Art History Professor Evie Terrono
Randolph-Macon College Art History Professor
Evie Terrono has been invited to present her paper entitled “Confederate Memories,
Southern Sympathies; Commemorating Lee and Jackson in Baltimore and Washington,
D.C.” at The Civil War in Art and Memory Symposium, which takes place November 8-9,
2013. The symposium, organized by the National Gallery of Art in Washington, D.C.,
is held in conjunction with the current exhibition From Shadow to Substance: the
Massachusetts 54th Volunteer Infantry and the August St. Gaudens’ Memorial.
Terrono notes, “It is a distinct privilege for me to share my research with other
art historians whose scholarship is central to the historiography of the memory
and commemoration of the Civil and its aftermath.” Terrono’s recent scholarship
focuses on the politics of commemorative monuments of the Civil War and on American
racial politics and their impact on the formation of the American national identity
in the visual arts.
Her presentation will focus on the Lee and Jackson statue in Baltimore and the Lee
and Jackson Bay at the National Cathedral dedicated in 1948 and 1953, respectively.
These monuments were the culmination of two commemorative campaigns, originating
in the late 1920s and early 1930s, at a time when the ideology of the Lost Cause
nurtured partisan feelings in the South while calls for reconciliation in the North
reshaped the reception of these two Confederate generals in the minds and hearts
of Americans. The dedication of these “memory sites” also coincided with the emergence
of the Civil Rights movement in two cities marred by their own fraught past and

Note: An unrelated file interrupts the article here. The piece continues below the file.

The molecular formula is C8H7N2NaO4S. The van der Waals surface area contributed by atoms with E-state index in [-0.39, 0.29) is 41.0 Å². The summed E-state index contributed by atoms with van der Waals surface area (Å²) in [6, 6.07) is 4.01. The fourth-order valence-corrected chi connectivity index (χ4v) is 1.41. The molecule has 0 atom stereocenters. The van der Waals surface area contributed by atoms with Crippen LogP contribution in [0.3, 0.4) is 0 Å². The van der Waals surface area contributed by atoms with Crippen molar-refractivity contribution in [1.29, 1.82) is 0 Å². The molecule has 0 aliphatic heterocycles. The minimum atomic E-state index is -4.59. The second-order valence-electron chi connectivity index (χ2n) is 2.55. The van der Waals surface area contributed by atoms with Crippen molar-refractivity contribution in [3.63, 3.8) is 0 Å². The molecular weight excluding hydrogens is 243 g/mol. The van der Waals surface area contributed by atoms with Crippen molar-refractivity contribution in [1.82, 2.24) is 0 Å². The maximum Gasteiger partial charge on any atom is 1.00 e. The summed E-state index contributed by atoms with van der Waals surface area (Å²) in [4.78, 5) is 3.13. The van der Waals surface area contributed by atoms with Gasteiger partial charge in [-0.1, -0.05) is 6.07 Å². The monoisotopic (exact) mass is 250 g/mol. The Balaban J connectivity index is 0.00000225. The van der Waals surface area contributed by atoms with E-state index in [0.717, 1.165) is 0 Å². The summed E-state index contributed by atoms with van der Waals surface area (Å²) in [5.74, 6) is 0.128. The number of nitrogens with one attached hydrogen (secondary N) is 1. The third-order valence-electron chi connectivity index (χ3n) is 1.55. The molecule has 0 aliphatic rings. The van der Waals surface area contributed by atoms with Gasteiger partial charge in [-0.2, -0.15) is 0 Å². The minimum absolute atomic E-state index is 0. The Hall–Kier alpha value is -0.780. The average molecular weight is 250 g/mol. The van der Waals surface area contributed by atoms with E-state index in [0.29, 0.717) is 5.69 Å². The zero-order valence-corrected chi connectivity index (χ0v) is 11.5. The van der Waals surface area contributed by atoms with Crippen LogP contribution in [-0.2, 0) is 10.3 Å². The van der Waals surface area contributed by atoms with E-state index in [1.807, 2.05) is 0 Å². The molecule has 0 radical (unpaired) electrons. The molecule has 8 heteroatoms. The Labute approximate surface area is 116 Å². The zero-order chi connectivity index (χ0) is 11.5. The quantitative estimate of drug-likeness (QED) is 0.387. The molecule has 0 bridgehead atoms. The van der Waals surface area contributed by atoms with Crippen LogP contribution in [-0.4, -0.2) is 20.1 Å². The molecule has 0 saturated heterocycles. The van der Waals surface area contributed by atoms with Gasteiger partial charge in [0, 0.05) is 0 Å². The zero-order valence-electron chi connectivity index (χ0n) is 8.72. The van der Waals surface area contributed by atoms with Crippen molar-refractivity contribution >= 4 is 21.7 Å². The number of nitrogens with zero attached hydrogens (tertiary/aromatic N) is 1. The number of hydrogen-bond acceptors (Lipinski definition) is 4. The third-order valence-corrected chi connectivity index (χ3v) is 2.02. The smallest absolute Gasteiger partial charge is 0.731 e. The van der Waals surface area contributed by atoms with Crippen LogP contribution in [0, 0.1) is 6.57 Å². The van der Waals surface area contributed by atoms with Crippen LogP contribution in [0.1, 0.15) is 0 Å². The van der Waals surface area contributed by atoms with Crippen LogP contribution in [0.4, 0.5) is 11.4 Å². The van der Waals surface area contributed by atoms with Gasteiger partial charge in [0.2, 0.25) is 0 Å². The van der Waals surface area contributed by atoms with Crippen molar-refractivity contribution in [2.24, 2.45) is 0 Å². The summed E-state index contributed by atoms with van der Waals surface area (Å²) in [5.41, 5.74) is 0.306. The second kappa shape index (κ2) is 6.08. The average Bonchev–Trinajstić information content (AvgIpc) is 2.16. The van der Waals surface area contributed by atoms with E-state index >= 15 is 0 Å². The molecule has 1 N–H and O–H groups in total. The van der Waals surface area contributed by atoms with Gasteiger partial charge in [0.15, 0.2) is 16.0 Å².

marked by Jim Crow laws well into the twentieth century.
Terrono notes that these “highly politicized monuments, funded entirely by individuals
and sharing commonalities in iconography, epitomize the intentions of those who
commissioned them to inscribe Lee and Jackson into a narrative of national healing
that obfuscated not only historical racial experiences but most importantly contemporary
“I am looking forward to the work of the other researchers on the panel,” says Terrono,
“because I always incorporate current scholarship in my teaching.” This year, she
is teaching a First-Year Experience course, Resistance
and Perseverance: African American Identities in Art and Literature from the Civil
War to Civil Rights, with English Professor
Justin Haynes. By
exploring two diverse, but often complementary creative traditions, those of literature
and the visual arts, students in this course engage with the problem of race and
more specifically of the “black” race in the mind and imagination of African American
artists and writers and their audience.
Terrono’s research on the Lee and Jackson monument in Baltimore was supported by
a Mednick Grant,
and subsequently she conducted her research on the Lee and Jackson Bay at the archives
of the National Cathedral in Washington D.C. An expanded version of her presentation
will be published in the National Gallery’s Studies in the History of Art Series
from Yale University Press.
Terrono joined the faculty in 1990. She earned a bachelor’s degree from University
of Crete (Greece), a master’s of art from Queen’s College, and a master’s of philosophy
and Ph.D. from The Graduate School and University Center, The City University of